Port of Rotterdam's Throughput Drops Amidst Global Challenges

Tank terminal Rotterdam
Tank terminal at Rotterdam (file image)

Published Feb 21, 2024 2:21 AM by The Maritime Executive

The Port of Rotterdam is feeling the impacts of global geopolitical and economic upheavals, posting a decline in total cargo throughput and recording a near-flat change in revenues last year. For Europe’s busiest port, Russia’s war in Ukraine and the resultant sanctions, changing energy needs dynamics in Europe, weakening economic growth and faltering global trade have conspired to create a slump in performance.

In 2023, Rotterdam recorded a 6.1 percent decline in total cargo throughput, moving 438.8 million tons compared to 467.4 million tons in 2022.

The fall was mainly seen in coal throughput, containers and other dry bulk. The port still had a “stable year financially” after revenue posted a marginal increase of 1.9 percent to $909 million.

For Rotterdam, the clouds of uncertainty that started gathering in 2022 continued last year. After demand for coal rose sharply in Europe due to concerns about energy security and large increases in gas prices in 2022, last year saw more stability and a transition to LNG.

Coal throughput at the port fell by 20.3 percent to 23.1 million tons, mainly because of low demand for coal for power production. Decline in coal had the biggest impact on dry bulk throughput, which plunged by 11.8% to 70.6 million tons compared to 80 million tons in 2022.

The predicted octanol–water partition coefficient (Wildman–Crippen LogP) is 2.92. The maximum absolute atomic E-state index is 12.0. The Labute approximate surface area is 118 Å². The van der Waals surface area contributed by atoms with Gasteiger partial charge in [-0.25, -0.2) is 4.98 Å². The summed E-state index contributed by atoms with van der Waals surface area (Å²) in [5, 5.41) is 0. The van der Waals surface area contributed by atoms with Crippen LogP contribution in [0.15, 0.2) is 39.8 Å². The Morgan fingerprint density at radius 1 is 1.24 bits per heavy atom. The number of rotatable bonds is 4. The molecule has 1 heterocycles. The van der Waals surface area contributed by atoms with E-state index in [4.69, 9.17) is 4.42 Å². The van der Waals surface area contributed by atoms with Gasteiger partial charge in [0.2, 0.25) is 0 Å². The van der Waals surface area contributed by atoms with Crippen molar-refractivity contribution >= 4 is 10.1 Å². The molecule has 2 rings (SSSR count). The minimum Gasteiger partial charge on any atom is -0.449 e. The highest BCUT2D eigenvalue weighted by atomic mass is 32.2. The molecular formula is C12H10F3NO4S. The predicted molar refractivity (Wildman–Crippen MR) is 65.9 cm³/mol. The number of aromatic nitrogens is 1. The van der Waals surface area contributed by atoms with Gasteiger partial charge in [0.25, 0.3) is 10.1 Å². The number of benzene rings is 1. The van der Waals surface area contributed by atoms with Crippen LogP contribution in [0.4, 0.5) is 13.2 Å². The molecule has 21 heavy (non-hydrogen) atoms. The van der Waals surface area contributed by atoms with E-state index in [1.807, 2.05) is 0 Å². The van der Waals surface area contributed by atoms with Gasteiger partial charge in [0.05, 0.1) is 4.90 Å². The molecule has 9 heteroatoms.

Slowing economic growth in Europe also hit the segment, causing a striking decrease of 49.4 percent in other dry bulk.  

In liquid bulk, overall throughput was 3.4 percent lower last year, down to 205.6 million tons compared to 212.7 million the previous year. Crude oil fell by 1.4 percent with the discontinuation of ship-to-ship transshipment.

On the flipside, increase in LNG imports as Europe moved to replace pipeline imports of Russian natural gas saw throughput increase by 3.7 percent to 11.9 million tons from 11.4 million tons the previous year. The port also saw more LNG bunkering activity.

Container throughput was noticeably down. Owing to lower consumption, lower production in Europe and the discontinuation of volumes to and from Russia due to sanctions, the number of TEU handled fell by seven percent to 13.4 million, down from 14.4 million the previous year. Roll-on/roll-off traffic fell by five percent, with the weak UK economy and lagging consumption being the main causes.

“2023 saw ongoing geopolitical unrest, low economic growth due to higher interest rates and faltering global trade, all of which had a logical effect on throughput in the port of Rotterdam,” said Boudewijn Siemons, Port of Rotterdam Authority CEO.

Despite facing a turbulent year, which the authority expects to continue this year in what is already shaping up as unpredictable, Rotterdam is advancing investments to transition the port to a sustainable facility. Last year the Port Authority invested a total of $319.5 million on key projects. Key investments are also lined up for implementation this year, some of which are critical in Rotterdam’s energy transition ambitions.